|Carbon dioxide in the atmosphere continues to increase at an alarming rate. Significantly reducing our planet's carbon emissions can decrease global temperature / Photo by: Lane Erickson via 123RF|
The recent study analyzed almost 80,000 satellite photo measurements of tree covers around the world. Researchers then evaluated the global databases, as well as forests one hectare at a time. They found out that about 0.9 billion hectares can be forested and potentially decrease the carbon levels in the atmosphere. If those hectares are planted with trees after 40 to 100 years, there would be "a bank of excess carbon that is no longer in the atmosphere," Crowther reported.
However, planting a single tree every day is not enough. Saving our planet requires a massive forest restoration. Considering that our world emits about 45 billion tons of carbon dioxide every year, we would need three billion acres of trees to offset our annual emissions. According to an article on Medium, an online publishing platform, people need to make sure that we have enough land and water to plant these trees.
Planting should begin as soon as possible because forests need 70 to 100 years to reach full maturity. As climate change continues to worsen, it will more likely compromise the forests' ability to grow. Replanting may be as simple as it sounds, but it will take a whole community to be successful. Robin Chazdon, an ecologist and evolutionary biologist at the University of Connecticut, said that a lot of interdisciplinary science is needed. Scientists and politicians should also collaborate to guide reforestation that is effective and will not cost too much.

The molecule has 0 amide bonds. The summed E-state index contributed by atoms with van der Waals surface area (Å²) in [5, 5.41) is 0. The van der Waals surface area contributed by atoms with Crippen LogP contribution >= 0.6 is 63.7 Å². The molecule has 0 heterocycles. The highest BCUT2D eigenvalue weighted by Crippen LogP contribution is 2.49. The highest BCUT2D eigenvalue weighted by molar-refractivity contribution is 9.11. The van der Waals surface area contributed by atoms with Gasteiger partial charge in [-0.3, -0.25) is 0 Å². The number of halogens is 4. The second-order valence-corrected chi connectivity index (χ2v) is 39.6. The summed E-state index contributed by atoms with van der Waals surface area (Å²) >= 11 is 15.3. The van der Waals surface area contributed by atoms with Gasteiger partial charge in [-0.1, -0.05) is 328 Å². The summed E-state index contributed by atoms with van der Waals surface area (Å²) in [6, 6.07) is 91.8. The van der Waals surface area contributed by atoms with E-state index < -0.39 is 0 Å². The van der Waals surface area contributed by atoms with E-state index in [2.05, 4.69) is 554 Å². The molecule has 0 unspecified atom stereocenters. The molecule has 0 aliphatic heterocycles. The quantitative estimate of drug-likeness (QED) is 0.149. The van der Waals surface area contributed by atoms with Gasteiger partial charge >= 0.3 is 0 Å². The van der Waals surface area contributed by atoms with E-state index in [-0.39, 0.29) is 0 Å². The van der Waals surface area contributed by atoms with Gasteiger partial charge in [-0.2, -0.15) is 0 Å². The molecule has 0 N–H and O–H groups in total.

A Long-Term Commitment
Planting three billion acres of trees requires a lot of effort. A 2018 study published in Conversation Letters showed that a long-term commitment is needed for this massive forest restoration. This is because not all tree-planting projects have succeeded mainly as the efforts were not maintained. For instance, the researchers found out that 50 percent of secondary forest patches in Costa Rica were re-cleared within 20 years. Another 85 percent were re-cleared within 54 years.
According to an article by Phys.org, a science, research, and technology news aggregator, Matthew Fagan, assistant professor of geography and environmental systems from the University of Maryland Baltimore County said, "Young forests take something like 100 years to get to peak biodiversity, and as many as 80 years to store enough carbon to make a big difference. A lot of these benefits accumulate over time, and they don't accrue linearly."
Thus, the researchers suggested that instead of committing to preserve a huge number of hectares of forest by 2020, countries should "commit to restoring an area of 100-year-old forest by 2120."
|Planting three billion acres of trees requires a lot of effort. A 2018 study published in Conversation Letters showed that a long-term commitment is needed for this massive forest restoration / Photo by: Pattanaphong Khaunkaew via 123RF|